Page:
Posts Tagged ‘Daily Prompt’

Describe your ultimate escape plan (and tell us what you’re escaping from).

This was the moment when all that thinking should be paying off.  The guy knocked on the door.  I was home alone, and true to form, didn’t answer or give any indication I was inside.  In fact I froze, like a wild hare does when the hawk circles overhead.  I heard voices outside through the relatively thin decorative glass.  Loud voices.  Ethnic voices.  I swallowed to calm the escalated heartbeat in my ears.

Reaching for my phone, I noted the time and calculated these men had been standing on my porch for far longer than necessary.  They were still talking loudly, though I couldn’t hear what was being said.  The emergency number was entered, my thumb hovered over the the green “Send Call” button when I heard the sound of breaking glass.  Well shit!  I thought.

Determined to be as quiet as possible, I peeked over the edge of the stairs as an arm snaked through the glass to unlock the front door and two good-sized men shouldered their way into my parents’ house.  Glancing at the phone, I knew I had to get to safety and call the authorities.  In that order.

I remember being remarkably calm as I assessed their progress into the house. They were confident no-one was home and were clearly in search of valuables.  The only thing of value I possessed was a laptop, so I darted into my room to shove it under my mattress. Foolish, perhaps, but my pride wouldn’t permit me to just let them take my most beloved possession–my writings.  I shut the door behind me to drown out the sound of their animal noises as they rifled through our electronics downstairs.  It was only a matter of time before they came up here to my second floor.

I locked my door, then stepped into the adjacent bathroom to lock that door as well.  That should hold them for a bit. My next stop was the window.  It opened easily and I slithered out onto the roof, my phone still in hand.  Taking a few steps to the right, I was able to get out of the line of sight of my window (lest they come barging into my room) and perched comfortably in a shady nook.  I can remember how the roof shingles gnawed at my feet and how loud my clothing was as I took a seat.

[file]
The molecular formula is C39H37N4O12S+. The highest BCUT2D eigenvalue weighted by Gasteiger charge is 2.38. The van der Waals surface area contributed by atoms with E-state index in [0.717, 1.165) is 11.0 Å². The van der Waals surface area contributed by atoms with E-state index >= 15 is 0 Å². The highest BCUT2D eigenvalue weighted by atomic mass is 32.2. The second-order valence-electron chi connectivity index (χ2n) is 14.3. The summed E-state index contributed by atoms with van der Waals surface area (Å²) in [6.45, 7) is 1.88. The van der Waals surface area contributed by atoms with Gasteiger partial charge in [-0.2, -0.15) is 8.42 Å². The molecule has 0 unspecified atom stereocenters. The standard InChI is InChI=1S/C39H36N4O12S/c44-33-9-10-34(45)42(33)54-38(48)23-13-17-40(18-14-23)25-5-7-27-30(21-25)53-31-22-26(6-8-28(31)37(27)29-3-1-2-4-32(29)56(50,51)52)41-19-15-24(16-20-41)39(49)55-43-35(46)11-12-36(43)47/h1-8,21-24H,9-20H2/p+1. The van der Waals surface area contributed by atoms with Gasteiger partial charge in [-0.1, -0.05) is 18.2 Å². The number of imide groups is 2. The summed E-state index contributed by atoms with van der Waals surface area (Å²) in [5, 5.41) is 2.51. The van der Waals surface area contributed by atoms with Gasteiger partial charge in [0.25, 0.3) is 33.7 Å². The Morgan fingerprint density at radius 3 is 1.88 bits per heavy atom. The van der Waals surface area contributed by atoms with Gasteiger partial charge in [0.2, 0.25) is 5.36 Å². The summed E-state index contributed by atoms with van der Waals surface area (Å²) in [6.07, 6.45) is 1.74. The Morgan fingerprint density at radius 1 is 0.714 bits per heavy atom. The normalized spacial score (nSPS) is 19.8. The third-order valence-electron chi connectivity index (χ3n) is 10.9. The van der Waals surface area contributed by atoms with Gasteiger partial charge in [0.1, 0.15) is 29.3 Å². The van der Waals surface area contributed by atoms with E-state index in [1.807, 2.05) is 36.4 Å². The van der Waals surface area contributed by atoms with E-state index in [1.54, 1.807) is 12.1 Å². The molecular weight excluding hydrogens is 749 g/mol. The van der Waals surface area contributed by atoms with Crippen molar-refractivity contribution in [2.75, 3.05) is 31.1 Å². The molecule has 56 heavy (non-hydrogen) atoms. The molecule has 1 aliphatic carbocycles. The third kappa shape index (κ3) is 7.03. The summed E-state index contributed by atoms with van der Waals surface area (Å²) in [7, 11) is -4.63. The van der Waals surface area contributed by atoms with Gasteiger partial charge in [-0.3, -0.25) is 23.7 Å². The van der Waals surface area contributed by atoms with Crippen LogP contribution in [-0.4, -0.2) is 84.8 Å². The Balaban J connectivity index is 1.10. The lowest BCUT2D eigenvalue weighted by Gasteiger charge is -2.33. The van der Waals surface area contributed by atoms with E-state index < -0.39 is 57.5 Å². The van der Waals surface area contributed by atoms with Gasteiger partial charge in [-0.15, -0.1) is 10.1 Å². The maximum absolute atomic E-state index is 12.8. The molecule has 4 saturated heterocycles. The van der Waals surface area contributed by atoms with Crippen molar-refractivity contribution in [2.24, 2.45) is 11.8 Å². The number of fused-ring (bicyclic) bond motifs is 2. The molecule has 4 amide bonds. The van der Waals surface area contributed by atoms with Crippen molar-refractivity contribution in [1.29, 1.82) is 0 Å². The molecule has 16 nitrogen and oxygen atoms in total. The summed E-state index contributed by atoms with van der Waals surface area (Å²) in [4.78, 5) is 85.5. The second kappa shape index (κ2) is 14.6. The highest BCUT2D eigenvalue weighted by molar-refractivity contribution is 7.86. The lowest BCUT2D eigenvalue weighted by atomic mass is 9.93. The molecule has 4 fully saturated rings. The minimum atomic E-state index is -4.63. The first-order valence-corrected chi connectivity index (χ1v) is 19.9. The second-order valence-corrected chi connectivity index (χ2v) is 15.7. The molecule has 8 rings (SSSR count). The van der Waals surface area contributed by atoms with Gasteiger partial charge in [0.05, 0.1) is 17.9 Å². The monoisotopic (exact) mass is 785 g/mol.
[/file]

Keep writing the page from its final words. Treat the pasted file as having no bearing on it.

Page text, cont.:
I felt now was an acceptable time to phone for emergency assistance.  “Send Call.”  The emergency operator answered calmly.  I, for my part, kept my head as I explained my situation.  She asked me if I was in a safe location and I said that I was.  “Are you at a neighbor’s house?”

“Oh, I’m on the roof,” I answered, almost cheerily.  After assuring her I was safe, she asked if I could see the suspects’ car.  I could, and gave her as good a description as I knew how.   What seemed only moments later, several squad cars appeared and the officers sprang into action.  The men were promptly arrested.  The whole affair, from start to finish had taken mere minutes.  As the would-be burglars were led out the front of the house, I couldn’t resist wishing them ‘good luck’ with the famous Hawaiian hand gesture.

One of the officers spoke into his CB radio at his shoulder, then raised his eyes to where I sat.  He waved and I called down, “Thank you for your quick response!”

He invited me down and we discussed all I had seen and heard.   It wasn’t until about 45 minutes later, after all statements had been made, I had been checked for any injuries, the area had been scoured for evidence, glass cleaned up, makeshift patching put over the hole in the door, and the officers seen on their way that the adrenaline of that afternoon came in a sudden all-in rush.  I cried for an hour, curled into the couch.

I had escaped the immediate threat, but the intruders had still taken something from me: my peace of mind.  I didn’t know how I was to escape that, or how even to begin to try.